Four traditional styles of fluvial channel are commonly recognized; braided, meandering, anastomosing and straight (Leopold and Wolman, 1957; Leopold et al., 1964; Rust, 1978). These categories are useful but must be considered only as tendencies within a spectrum of channel types or classes (see discussion in Miall, 1992). River channel patterns are controlled by discharge, sediment supply and gradient (Bridge, 1985). As a result, changes between channel classes are gradational, with one or a number of different channel patterns containing similar morphological elements.

7.2.1 Straight and anastomosing rivers

Straight and anastomosing river systems are relatively rare in the recent and geological record. Straight rivers have well-defined single channel courses with stable banks flanked by levees. Anastomosing rivers form interconnected networks of low gradient, relatively deep and narrow channels of variable sinuosity, characterized by stable, vegetated banks composed of fine-grained silt or clay (Smith and Smith, 1980; Putman, 1983; Rust and Legun, 1983; Nanson et al., 1986; Fig. 7.1a). Lateral channel migration is limited by the development of fine grained bank material and vegetation. Changes in channel course occur through avulsion (Smith, 1983); a process where successive major flooding events of the river result in progressive breaching and crevassing of the channel banks and alluvial ridge, leading to the formation of a new channel course along the lowest segment of the flood plain. Width to depth ratios of modern anastomosing channels are noticeably lower than for meandering systems (Smith and Smith, 1980; Smith and Putman, 1980; Smith, 1983; Tornqvist, 1993). The overbank and flood-plain areas separating channel courses consist of narrow natural levees, numerous crevasses, vegetated islands and wetlands (Smith and Smith, 1980).
Fig. 7.1 (a) Block diagram of an anastomosing fluvial system illustrating the facies associations, channel belt and flood-plain subenvironments. Channel belts confined by fine-grained, vegetated overbank and flood-plain systems. Preserved channel belt systems form an interconnected network of low width-to-depth ratio sand bodies encased in overbank fines. Channel type common in low-gradient drainage systems and where increasing accommodation space leads to vertical rather than lateral accretion of alluvial deposits (after Galloway, 1981; Miall, 1992). OF, overbank fines; SB, sandy bedforms; CH, channels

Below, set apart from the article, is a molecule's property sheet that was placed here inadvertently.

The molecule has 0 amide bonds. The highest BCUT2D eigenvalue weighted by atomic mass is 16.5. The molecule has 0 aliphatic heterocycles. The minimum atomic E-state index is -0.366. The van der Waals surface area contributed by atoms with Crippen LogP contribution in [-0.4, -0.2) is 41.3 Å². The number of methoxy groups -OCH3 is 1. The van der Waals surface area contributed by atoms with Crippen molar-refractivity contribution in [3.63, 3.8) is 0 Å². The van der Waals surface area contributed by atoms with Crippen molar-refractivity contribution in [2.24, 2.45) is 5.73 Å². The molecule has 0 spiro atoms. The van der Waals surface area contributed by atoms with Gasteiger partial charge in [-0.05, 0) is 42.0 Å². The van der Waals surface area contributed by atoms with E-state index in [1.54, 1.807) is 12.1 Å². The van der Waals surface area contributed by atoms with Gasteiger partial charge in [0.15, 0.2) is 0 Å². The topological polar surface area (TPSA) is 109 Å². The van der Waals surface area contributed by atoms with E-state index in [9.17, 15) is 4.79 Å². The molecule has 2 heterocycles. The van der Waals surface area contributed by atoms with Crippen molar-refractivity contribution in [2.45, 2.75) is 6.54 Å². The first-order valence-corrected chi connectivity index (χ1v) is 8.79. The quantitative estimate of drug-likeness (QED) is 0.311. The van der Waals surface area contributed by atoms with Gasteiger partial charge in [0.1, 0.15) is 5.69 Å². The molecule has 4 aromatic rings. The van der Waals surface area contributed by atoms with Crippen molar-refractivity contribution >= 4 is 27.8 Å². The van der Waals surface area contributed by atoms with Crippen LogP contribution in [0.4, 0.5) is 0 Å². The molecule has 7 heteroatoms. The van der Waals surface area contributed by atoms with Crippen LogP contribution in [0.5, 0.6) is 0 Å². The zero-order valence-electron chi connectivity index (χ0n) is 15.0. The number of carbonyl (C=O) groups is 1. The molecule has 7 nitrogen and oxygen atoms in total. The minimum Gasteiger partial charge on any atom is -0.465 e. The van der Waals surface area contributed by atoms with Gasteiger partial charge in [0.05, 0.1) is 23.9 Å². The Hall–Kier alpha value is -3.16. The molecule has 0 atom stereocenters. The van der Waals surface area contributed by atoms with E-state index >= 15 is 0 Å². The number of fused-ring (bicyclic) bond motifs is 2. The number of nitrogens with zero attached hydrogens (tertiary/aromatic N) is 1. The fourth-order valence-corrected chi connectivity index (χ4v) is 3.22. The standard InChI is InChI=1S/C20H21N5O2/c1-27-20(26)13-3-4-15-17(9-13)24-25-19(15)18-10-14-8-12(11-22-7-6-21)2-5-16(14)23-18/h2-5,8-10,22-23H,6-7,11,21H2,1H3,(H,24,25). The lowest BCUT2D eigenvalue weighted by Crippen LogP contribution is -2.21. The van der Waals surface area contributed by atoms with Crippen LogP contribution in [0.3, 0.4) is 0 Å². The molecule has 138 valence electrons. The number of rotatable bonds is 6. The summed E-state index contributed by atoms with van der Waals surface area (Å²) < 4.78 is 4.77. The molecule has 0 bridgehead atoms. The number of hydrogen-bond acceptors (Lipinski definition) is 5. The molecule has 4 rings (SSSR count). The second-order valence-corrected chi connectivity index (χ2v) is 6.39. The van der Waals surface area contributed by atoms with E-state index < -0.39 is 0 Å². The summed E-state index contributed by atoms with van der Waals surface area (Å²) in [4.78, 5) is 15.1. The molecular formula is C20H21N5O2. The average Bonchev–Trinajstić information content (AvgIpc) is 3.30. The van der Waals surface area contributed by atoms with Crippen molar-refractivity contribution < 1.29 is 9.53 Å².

Anastomosing channels have been documented in humid, tropical, semi-arid and arid climate settings, and appear to be typical of low-gradient downstream drainage systems dominated by cohesive sediments such as coastal plains and delta tops (Smith and Smith, 1980; Rust, 1981; Rust and Legun, 1983; Smith, 1983; Cairncross et al., 1988). This channel style may be developed preferentially in times of rapidly rising base level, where increasing accommodation space leads to a fluvial succession dominated by vertical rather than lateral accretion deposits (Smith and Smith, 1980; Smith, 1986; Kirschbaum and McCabe, 1992; Tornqvist, 1993). The depositional record of these systems is therefore dominated by isolated, shoestring-like sand bodies separated by levee–overbank, crevasse splay and flood-plain fines (Fig. 7.1a; Friend et al., 1978; Friend, 1983).

7.2.2 High-sinuosity channel systems

High-sinuosity channels develop in drainage areas dominated by low-gradient slopes, and where the river is commonly dominated by a high suspended load to bedload ratio (Leopold and Wolman, 1957; Allen, 1965; Schumm, 1971, 1977, 1981). They are typically organized into channel and overbank segments (Fig. 7.1b). Channels lie within a broad meander belt dominated by a complex distribution of active and abandoned channels. Active deposition is confined largely to the channel belt, resulting in a well developed, raised alluvial ridge which stands above the general level of the flood plain. The distal margins of the alluvial ridge form overbank areas that interfinger with the adjacent flood plain. The course of the channel may be constrained by abandoned channel plugs or be relatively free to migrate laterally, developing point bars and associated lateral accretion deposits.